Washington, DC (May 22, 2008)—Despite ongoing efforts to broaden global knowledge and understanding, an analysis by the Center for International Initiatives at the American Council on Education (ACE) finds that internationalization is not a high priority on most college campuses.
Mapping Internationalization on U.S. Campuses: 2008 Edition is the second in a series, following a 2001 study, on the policies and practices of colleges and universities in furthering internationalization. When possible, the report compares the 2001 data with the most recently collected 2006 data. The results, taken from a survey of more than 2,700 colleges and universities, present an overview of U.S. higher education institutions as well as information by institutional type.
While there has been some progress since 2001, ACE’s 2006 data found that gains have been slow and uneven, few areas registered sharp increases, and some experienced declines.
Among the survey’s findings:
- Many institutions do not see internationalization as integral to their identity or strategy. Less than 40 percent of institutions made specific reference to international or global education in their mission statements, although that’s up from 28 percent in 2001.
- The percentage of colleges and universities that require a course with an international or global focus as part of the general education curriculum dipped from 41 percent in 2001 to 37 percent in 2006. Less than one in five had a foreign-language requirement for all undergraduates.
- The majority of institutions do not have a full-time person to oversee or coordinate internationalization.
- Despite reports showing growth in study abroad participation, the ACE survey found that 27 percent of institutions reported that no students graduating in 2005 studied abroad.
- Ten percent of responding institutions offered degree programs abroad for non-U.S. students. Forty percent of these programs were established in China and another 16 percent in India.
“Overall, internationalization doesn’t permeate the fabric of most institutions,” said Madeleine F. Green, vice president of ACE’s Center for International Initiatives and co-author of the survey. “It is not sufficiently deep, nor as widespread as it should be to prepare students to meet the challenges they will face once they graduate.”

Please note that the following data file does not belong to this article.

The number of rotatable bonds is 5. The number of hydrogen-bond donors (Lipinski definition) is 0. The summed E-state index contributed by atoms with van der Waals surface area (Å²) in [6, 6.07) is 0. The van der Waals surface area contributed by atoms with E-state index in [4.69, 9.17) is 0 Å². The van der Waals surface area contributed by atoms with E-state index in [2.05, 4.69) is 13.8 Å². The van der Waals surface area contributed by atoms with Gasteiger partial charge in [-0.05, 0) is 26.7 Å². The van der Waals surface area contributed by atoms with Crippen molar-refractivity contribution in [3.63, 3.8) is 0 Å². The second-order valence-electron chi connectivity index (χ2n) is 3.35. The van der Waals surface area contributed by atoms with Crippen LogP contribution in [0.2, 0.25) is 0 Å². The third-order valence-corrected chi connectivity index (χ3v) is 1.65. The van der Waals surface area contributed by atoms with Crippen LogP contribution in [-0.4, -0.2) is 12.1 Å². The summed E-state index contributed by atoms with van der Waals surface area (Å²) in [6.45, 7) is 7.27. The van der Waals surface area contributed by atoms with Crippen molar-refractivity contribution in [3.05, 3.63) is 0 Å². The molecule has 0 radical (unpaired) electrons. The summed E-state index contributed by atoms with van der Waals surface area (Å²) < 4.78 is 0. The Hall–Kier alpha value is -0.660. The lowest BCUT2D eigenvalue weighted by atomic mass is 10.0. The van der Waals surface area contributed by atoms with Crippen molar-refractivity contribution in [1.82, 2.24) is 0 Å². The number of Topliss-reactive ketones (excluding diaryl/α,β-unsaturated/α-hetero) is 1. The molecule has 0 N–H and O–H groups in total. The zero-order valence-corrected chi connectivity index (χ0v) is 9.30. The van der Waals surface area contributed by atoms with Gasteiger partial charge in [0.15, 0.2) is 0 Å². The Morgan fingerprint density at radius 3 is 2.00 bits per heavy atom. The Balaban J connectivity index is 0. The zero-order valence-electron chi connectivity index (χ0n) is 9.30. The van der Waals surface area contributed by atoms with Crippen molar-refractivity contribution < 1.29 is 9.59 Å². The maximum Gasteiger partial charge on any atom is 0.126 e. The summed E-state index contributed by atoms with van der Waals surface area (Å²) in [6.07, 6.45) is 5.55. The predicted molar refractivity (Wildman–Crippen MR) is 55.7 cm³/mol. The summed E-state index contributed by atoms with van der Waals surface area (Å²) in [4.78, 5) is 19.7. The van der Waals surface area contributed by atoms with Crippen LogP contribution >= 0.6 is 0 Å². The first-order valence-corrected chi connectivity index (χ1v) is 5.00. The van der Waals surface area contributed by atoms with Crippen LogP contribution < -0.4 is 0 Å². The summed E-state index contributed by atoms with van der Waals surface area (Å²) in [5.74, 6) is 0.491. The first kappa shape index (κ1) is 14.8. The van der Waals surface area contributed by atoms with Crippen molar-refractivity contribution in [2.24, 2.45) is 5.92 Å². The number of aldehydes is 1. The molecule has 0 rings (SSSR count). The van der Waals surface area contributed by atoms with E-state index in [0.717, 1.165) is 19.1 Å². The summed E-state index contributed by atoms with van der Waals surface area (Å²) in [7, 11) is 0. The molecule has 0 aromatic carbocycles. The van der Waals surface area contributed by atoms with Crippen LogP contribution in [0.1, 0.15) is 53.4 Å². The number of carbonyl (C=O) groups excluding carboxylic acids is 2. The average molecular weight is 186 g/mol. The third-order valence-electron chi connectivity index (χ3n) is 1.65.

Progress has been made since the 2001 survey:
- The proportion of institutions offering education abroad opportunities has grown sharply to 91 percent in 2006 compared with 65 percent in 2001.
- More institutions are investing in international opportunities for faculty including supporting faculty leading study abroad programs (58 percent), providing funding for faculty to travel to meetings or conferences abroad (56 percent), and hosting international faculty (39 percent).
A sample of key findings by institutional type includes:
- Doctorate-granting universities showed clear commitments to internationalization in mission statements, strategic plans, and have full-time personnel coordinating these efforts.
- A majority of master’s colleges and universities required some form of internationally focused learning through language study or internationally focused course requirements.
- Baccalaureate colleges were most active in study abroad in terms of student participation.
- Associate’s colleges were the most likely to invest in professional opportunities for faculty by offering workshops on internationalizing the curriculum.
“Every institution needs to pay attention to internationalization if it is to prepare students for the multicultural and global society of today and tomorrow,” Green added. “In order for that to happen, colleges and universities need to build on student interests and demographics, focus on the curriculum, invest in faculty opportunities, create a strategic framework for action, and ensure active leadership in making internationalization an institutional priority.”
Copies of Mapping Internationalization on U.S. Campuses: 2008 Edition (Item #311770) can be ordered for $55.00, plus shipping and handling via the ACE web site.
For a closer look at U.S. higher education in a global context, click here.
Founded in 1918, ACE is the major coordinating body for all the nation’s higher education institutions, representing more than 1,600 college and university presidents, and more than 200 related associations, nationwide. It seeks to provide leadership and a unifying voice on key higher education issues and influence public policy through advocacy, research, and program initiatives.